The shoulder is the most mobile joint in the human body with a complex arrangement of structures working together to provide the necessary movement. The shoulder is a ball-and-socket joint that is made up of the humerus (the ball) and the glenoid (the socket). A strong network of soft tissues and bones work cohesively to provide movement and stability to the shoulder. The head of the humerus fits into a shallow socket, called the glenoid, in the scapula while the shoulder capsule, a strong connective tissue containing the ligaments, surrounds the shoulder joint. Synovial fluid lubricates the joint and the shoulder capsule to ease the movement of the shoulder.
Atraumatic shoulder instability, also called multidirectional instability is often described as general laxity, or looseness of the shoulder's glenohumeral joint in multiple directions which causes symptoms. Ligaments, which are tough bands of tissues within the capsule that hold bones together, provide support and stability to the bones by restricting excessive motion. However, some individuals have increased looseness in the ligaments surrounding the glenohumeral joint. This laxity can be a natural condition that is present since birth or be a condition that has developed over time.
Individuals who have atraumatic shoulder instability may often show little or no symptoms. The first sign of symptoms might be an episode of the shoulder partially dislocating (subluxing). Some other symptoms may be:
- Feeling of extreme looseness of the shoulder joint
- Felling of something slipping or pinching in the shoulder joint
- Shoulder pain or dull ache either during or following activities requiring use of the shoulder
- Fully dislocating the shoulder
If the subluxing or dislocating increases and is causing pain or discomfort, it is highly recommended to visit a physician to avoid further dislocation of the glenohumeral joint.
Multidirectional shoulder instability can be diagnosed with the help of a thorough physical examination. The physician will examine the shoulder to test the range of motion of the shoulder joint as well as the strength of the shoulder. The physician will then order X-rays to rule out arthritis or the involvement of other structures. In some cases, the physician may order an MRI scan to look for tears in the labrum or inflammation of the tissues and to help determine the characteristic of the tear and to determine the appropriate treatment method, whether this be conservative or surgical. In most cases, the MRI involves an injection of dye into the shoulder prior to having the MRI.
Most individuals with multidirectional shoulder instability can be treated with conservative, non-operative treatment methods, specifically physical therapy. The vast majority of patients that follow a strict rehabilitation program achieve pain relief and increased stability. In some cases, conservative treatment fails to reduce pain and other symptoms so the physician my recommend operative treatment.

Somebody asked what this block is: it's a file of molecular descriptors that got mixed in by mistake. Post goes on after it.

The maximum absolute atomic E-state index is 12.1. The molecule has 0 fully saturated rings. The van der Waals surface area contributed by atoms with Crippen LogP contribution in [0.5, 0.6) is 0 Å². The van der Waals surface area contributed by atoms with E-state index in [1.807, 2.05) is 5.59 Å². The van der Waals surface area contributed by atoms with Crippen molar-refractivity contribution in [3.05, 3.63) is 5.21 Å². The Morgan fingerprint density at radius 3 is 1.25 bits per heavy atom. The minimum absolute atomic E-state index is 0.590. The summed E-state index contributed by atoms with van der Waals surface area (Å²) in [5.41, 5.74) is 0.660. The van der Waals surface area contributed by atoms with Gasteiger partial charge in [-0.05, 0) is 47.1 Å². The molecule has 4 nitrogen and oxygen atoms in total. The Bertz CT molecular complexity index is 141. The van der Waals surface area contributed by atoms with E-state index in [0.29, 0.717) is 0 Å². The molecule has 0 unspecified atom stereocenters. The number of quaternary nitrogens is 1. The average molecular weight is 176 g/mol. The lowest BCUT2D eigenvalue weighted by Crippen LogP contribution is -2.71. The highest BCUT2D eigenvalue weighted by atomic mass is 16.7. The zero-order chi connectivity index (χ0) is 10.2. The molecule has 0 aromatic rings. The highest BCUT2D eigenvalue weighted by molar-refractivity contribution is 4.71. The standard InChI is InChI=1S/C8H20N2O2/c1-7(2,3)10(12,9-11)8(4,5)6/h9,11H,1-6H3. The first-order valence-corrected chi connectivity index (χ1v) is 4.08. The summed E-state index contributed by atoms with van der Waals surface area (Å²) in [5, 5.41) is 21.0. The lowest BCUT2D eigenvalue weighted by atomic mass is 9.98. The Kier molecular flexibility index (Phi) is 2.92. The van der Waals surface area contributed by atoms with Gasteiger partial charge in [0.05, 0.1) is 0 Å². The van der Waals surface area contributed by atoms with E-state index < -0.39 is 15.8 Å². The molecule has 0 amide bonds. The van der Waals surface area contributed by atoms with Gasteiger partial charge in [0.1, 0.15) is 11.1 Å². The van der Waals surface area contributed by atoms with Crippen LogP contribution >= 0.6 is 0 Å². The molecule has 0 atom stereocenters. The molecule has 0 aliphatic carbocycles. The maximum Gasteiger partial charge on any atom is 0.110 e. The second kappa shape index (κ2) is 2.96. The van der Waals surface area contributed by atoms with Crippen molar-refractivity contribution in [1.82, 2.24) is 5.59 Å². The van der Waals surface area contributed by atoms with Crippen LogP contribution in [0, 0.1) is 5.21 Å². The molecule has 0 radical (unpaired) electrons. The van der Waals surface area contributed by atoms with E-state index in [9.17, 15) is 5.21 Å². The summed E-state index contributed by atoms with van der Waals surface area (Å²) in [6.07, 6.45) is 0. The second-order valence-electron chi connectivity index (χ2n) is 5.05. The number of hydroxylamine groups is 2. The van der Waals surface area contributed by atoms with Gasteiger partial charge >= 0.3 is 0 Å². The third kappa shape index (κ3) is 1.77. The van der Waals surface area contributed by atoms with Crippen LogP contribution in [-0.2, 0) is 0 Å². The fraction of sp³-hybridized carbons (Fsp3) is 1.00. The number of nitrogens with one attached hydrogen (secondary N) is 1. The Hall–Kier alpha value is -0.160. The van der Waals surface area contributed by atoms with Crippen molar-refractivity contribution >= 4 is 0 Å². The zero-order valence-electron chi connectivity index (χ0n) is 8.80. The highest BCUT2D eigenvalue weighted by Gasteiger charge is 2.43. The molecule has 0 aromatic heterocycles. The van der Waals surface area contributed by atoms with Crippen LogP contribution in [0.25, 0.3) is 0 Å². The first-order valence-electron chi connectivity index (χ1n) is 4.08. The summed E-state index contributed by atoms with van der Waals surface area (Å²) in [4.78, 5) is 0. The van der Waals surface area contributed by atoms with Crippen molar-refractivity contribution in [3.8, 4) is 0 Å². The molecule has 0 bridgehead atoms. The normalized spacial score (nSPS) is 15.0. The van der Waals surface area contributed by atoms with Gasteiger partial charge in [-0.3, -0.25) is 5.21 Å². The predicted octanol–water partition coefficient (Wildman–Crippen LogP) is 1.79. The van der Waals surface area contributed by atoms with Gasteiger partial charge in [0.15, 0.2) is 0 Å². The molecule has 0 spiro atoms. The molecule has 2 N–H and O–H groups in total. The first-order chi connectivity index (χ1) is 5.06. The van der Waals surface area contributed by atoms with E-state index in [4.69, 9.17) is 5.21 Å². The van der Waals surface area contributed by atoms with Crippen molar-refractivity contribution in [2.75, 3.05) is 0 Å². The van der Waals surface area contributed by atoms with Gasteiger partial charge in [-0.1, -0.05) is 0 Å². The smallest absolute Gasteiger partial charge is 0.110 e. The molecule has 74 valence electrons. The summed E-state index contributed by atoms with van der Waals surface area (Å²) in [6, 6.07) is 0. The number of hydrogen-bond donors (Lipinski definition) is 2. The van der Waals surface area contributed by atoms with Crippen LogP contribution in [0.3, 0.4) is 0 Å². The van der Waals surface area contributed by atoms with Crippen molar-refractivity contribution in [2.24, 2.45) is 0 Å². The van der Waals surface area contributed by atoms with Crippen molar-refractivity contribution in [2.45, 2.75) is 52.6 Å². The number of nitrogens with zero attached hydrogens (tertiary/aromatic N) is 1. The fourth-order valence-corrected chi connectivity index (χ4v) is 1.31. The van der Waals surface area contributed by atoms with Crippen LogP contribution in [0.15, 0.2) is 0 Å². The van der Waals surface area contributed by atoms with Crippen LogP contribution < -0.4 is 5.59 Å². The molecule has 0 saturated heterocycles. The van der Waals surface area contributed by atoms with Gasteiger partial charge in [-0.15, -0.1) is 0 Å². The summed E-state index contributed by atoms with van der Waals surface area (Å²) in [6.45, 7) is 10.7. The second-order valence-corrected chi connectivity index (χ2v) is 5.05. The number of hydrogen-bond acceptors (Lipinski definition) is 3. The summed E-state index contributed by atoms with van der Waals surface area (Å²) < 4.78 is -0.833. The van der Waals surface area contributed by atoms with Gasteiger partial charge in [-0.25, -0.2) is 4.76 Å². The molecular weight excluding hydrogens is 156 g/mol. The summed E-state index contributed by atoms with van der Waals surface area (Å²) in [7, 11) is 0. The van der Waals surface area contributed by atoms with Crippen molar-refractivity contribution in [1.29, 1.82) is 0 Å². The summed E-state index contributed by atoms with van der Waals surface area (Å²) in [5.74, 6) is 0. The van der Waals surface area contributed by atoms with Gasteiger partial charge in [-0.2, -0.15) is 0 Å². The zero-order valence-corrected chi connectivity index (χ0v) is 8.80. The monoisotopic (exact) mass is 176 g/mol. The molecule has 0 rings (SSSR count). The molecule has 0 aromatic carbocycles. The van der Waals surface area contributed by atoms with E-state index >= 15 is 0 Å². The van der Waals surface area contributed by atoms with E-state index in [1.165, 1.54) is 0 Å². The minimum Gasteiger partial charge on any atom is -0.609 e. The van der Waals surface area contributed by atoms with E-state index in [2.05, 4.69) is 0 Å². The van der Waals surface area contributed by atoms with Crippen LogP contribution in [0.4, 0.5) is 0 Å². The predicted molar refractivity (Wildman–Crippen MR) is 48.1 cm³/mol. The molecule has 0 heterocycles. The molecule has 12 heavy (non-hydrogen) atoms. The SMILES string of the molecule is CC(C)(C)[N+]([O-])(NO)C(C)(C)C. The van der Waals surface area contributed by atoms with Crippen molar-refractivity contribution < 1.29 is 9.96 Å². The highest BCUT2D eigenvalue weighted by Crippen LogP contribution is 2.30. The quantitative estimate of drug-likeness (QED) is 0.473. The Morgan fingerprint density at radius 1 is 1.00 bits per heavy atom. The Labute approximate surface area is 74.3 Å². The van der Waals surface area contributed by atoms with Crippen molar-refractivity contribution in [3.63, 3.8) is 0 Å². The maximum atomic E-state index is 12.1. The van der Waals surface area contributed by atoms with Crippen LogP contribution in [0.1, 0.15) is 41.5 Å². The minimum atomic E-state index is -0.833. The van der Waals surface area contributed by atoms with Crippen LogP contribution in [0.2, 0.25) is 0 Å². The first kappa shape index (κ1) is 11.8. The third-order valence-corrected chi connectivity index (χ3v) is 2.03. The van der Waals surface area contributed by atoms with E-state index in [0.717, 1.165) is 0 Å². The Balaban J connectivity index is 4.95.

Physical Therapy - Physical Therapists will often prescribe specific strengthening and range of motion exercises that promote healing, improve shoulder strength and mechanics, and muscle coordination. It is crucial that these exercises be done accurately and routinely to optimize recovery of the mobility of the shoulder joint.
Surgery - If conservative treatments have not helped reduce symptoms, the physician may recommend surgery to reduce pain and restore stability and function of the shoulder. Depending on the severity of the instability, the physician may recommend a minimally-invasive arthroscopic procedure called a capsular shift. Small incisions are made around the joint where surgical instruments and the arthroscope, which is essentially a small camera, will go into these incisions and the image will be sent to a video monitor allowing the physician to see inside the joint. Due to shoulder instability, the capsule that helps hold the humeral head in the glenoid may have been stretched, so the physician will fold the excess tissue and suture them together in order to tighten the capsule. Sutures will be used to close the incisions and the arm will be placed inside a sling for five to seven days until the incisions have healed. This will be followed by a course of physical therapy.
Regardless of the treatment approach taken, patients go through a rehabilitation program which includes physical therapy exercises that are crucial to restore function. Each patient is unique, so the therapy program will vary based on his/her level of pain, extent of injury, and desired level of activity they would like to return to. Recovery after surgery typically takes at least six months depending on the complexity of the procedure, but the individual's commitment to following their physician's instructions and all the exercises prescribed by the physical therapist is the most important factor in returning to activities.
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